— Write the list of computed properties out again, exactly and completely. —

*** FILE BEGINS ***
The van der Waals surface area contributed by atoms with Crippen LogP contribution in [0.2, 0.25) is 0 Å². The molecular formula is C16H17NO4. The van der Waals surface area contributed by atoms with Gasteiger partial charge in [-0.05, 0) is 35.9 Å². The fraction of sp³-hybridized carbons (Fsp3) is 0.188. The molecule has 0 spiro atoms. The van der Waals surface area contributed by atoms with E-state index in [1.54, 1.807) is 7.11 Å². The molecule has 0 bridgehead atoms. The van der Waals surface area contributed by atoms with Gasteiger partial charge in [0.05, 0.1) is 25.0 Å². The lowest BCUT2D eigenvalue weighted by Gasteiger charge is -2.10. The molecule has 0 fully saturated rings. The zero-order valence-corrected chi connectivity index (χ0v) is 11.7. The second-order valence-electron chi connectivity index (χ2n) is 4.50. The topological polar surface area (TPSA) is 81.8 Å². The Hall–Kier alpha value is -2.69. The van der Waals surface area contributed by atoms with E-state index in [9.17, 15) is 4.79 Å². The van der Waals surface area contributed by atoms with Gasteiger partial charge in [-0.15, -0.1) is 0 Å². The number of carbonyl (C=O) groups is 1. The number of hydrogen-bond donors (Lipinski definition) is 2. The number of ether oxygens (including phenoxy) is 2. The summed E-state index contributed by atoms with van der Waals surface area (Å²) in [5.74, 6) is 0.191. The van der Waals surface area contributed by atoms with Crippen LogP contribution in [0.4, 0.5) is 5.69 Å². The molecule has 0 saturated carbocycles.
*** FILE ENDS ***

The van der Waals surface area contributed by atoms with Crippen LogP contribution in [0.2, 0.25) is 0 Å². The molecular formula is C16H17NO4. The van der Waals surface area contributed by atoms with Gasteiger partial charge in [-0.05, 0) is 35.9 Å². The fraction of sp³-hybridized carbons (Fsp3) is 0.188. The molecule has 0 spiro atoms. The van der Waals surface area contributed by atoms with E-state index in [1.54, 1.807) is 7.11 Å². The molecule has 0 bridgehead atoms. The van der Waals surface area contributed by atoms with Gasteiger partial charge in [0.05, 0.1) is 25.0 Å². The lowest BCUT2D eigenvalue weighted by Gasteiger charge is -2.10. The molecule has 0 fully saturated rings. The zero-order valence-corrected chi connectivity index (χ0v) is 11.7. The second-order valence-electron chi connectivity index (χ2n) is 4.50. The topological polar surface area (TPSA) is 81.8 Å². The Hall–Kier alpha value is -2.69. The van der Waals surface area contributed by atoms with E-state index in [9.17, 15) is 4.79 Å². The van der Waals surface area contributed by atoms with Gasteiger partial charge in [-0.15, -0.1) is 0 Å². The number of carbonyl (C=O) groups is 1. The number of hydrogen-bond donors (Lipinski definition) is 2. The number of ether oxygens (including phenoxy) is 2. The summed E-state index contributed by atoms with van der Waals surface area (Å²) in [5.74, 6) is 0.191. The van der Waals surface area contributed by atoms with Crippen LogP contribution in [0.4, 0.5) is 5.69 Å². The molecule has 0 saturated carbocycles.